Seoul to Collaborate with Tokyo on North Korean Abductee Information

SEOUL - South Korea's Unification Minister Kim Yung-ho has announced plans to gather and share data on Japanese abductees in North Korea with the Japanese government, a significant step aimed at addressing a long-standing issue between Japan and North Korea.

According to Yonhap News Agency, Kim stated that the South Korean government intends to obtain information from North Korean defectors and share it with Japan. The initiative involves expanding the questionnaire for defectors, previously limited to South Korea or another country as potential responses regarding nationality, to include Japan, potentially uncovering more details about the abductees.

This move aligns with the commitments made during the Camp David summit last year, where leaders from South Korea, the United States, and Japan emphasized their dedication to resolving human rights issues, including the abduction of Japanese nationals by North Korea in the 1970s and 1980s. Japan maintains that 17 of its citizens were abducted, with 12 still believed to be in North Korea, a claim stemming from admissions made by North Korea during a 2002 visit by then Japanese Prime Minister Junichiro Koizumi to Pyongyang.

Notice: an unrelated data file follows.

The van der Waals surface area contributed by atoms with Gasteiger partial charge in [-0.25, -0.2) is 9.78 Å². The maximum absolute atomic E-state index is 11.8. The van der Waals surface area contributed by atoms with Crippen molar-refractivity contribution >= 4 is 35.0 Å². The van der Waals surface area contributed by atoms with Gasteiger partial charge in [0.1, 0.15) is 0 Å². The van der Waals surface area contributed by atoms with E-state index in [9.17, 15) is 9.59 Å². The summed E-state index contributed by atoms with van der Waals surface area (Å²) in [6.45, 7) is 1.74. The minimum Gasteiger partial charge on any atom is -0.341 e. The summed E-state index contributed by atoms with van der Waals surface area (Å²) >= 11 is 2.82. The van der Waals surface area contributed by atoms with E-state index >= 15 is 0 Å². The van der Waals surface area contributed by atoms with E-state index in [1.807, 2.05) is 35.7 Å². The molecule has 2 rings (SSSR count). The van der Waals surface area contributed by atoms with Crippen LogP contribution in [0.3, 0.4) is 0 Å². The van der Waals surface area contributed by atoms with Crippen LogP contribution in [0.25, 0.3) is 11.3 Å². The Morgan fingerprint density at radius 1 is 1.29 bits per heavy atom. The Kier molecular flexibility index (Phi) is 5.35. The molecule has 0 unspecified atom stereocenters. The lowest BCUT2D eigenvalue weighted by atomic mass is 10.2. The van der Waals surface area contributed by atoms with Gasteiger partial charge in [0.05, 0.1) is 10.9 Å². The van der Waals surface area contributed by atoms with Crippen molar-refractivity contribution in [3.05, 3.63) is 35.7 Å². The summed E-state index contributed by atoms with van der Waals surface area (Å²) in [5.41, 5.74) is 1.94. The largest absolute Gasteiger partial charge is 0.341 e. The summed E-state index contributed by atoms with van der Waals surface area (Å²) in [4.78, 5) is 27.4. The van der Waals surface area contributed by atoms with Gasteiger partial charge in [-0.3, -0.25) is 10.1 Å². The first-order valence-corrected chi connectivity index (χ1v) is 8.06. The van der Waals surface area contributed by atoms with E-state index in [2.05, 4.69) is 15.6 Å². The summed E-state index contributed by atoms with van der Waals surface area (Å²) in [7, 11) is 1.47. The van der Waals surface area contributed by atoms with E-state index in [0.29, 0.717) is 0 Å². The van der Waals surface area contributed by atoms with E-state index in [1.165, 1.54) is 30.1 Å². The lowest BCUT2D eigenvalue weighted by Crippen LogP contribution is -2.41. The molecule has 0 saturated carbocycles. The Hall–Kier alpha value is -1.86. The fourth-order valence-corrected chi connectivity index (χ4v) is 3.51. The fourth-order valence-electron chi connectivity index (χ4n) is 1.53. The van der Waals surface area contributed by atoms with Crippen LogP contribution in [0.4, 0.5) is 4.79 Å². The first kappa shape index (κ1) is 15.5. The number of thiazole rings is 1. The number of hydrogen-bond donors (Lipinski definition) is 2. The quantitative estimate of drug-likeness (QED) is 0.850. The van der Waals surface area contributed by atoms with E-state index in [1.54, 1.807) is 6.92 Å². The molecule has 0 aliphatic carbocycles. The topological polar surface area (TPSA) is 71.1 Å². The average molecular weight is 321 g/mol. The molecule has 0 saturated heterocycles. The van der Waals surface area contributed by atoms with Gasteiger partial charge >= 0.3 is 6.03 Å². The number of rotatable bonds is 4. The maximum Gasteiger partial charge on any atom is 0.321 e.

In addition to addressing the abduction issue, Kim highlighted the importance of establishing a strong deterrence against North Korean military provocations through trilateral cooperation among South Korea, the United States, and Japan. Furthermore, Kim's interview touched on the dynamics of North Korea's power succession, noting an apparent increase in the protocol level for Kim Jong-un's daughter, Ju-ae, and a relative decrease in the prominence of Kim's sister, Yo-jong.

scroll to top